Calibre also assists with loading your ebook content onto your ebook reader. This is especially handy if you are using an ebook reader that loads the ebook files to the ebook reader's internal memory. When you plug your ebook reader into your computer, icons for the ebook reader and any extra memory cards your have installed on that ebook reader will appear on your toolbar. You "eject" or "safely remove" the ebook reader and additional memory card from within Calibre, using the options under the toolbar buttons. Attempting to eject the devices from your device notifier will result in an error.


If you are someone who likes to stay abreast of current events, then Calibre has you covered. Clicking on the "N" icon on the toolbar will allow you to configure and/or download news content directly to your ebook reader. You can select content to be downloaded daily, weekly or monthly, depending on the periodical's publication frequency. You can choose from daily newspapers, such as the Dallas Morning News, the Kansas City Star, the Indianapolis Star, the New York Post, the Wall Street Journal, and many other newspapers from all around the world. Similarly, you can choose to download content from magazines, such as Time, Newsweek, Rolling Stone or many other magazines. You can even download content from 24 hour news outlets, such as the Associated Press, Reuters, UPI, CNN or Fox News. You can even add in your own custom news feed sources. All totaled, Calibre comes pre-configured to download from 714 different news feeds. Some, such as the New England Journal of Medicine or the New York Times, require you to enter your subscription information (sorry, no free ride here). The graphic below shows an article from the Kansas City Star, displayed in Calibre's built-in ebook viewer.


Where Calibre really shines is in its ability to convert between the many different ebook file formats that are out there. First select the ebook file you want to convert from the list in the Calibre library window (you can select multiple books by holding down the Ctrl key while selecting them with your mouse). Next, select the third icon from the left on the toolbar window. You will be presented with the following screen:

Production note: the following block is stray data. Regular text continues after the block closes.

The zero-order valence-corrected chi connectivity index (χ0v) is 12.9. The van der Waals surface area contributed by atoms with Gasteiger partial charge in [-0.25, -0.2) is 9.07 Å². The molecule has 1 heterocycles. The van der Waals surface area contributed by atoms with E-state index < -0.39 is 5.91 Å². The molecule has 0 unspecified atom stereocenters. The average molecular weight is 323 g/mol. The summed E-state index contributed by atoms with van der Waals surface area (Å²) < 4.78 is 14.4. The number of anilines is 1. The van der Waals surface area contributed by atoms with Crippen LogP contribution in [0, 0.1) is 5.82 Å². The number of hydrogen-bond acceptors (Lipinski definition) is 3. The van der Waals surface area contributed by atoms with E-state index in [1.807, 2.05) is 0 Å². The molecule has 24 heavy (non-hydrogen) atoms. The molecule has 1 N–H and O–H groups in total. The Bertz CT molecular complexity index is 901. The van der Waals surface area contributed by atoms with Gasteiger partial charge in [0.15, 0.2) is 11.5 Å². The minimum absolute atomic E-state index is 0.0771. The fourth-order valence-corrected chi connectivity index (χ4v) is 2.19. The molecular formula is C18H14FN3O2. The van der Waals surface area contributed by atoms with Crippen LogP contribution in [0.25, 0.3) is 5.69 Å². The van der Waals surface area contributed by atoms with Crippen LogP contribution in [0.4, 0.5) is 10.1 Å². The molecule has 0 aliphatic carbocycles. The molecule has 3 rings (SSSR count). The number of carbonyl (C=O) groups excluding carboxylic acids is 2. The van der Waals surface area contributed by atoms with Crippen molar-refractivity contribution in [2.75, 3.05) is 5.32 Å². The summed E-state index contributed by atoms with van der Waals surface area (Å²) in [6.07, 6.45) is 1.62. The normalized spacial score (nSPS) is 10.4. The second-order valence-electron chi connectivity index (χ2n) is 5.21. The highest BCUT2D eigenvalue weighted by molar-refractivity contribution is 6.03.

There isn't sufficient space here to go over every option that is available for converting from one ebook file format to another. For that, as well as the full details about the operation of Calibre, I recommend that the user consult the full Calibre user manual. On this screen, you can set the metadata that is stored with many of the ebook file formats. The metadata is used by many ebook readers to display the information about each individual ebook in your library. Look & Feel dictates how your ebook text is formatted on the screen of your ebook reader, from default line spacing to the default font size to use when displaying the file.

Page Setup allows you to tell Calibre which ebook reader you will be viewing the ebook files on, as well as setting up the default margin sizes for the ebook reader's screen. Structure Detection fine tunes the detection of chapter headings and other elements of the document structure. Table of Contents allows you to set extra parameters for the construction of the table of contents. Output allows you to make additional settings for the output format you have chosen, and as you might imagine, those settings can vary with the different ebook formats.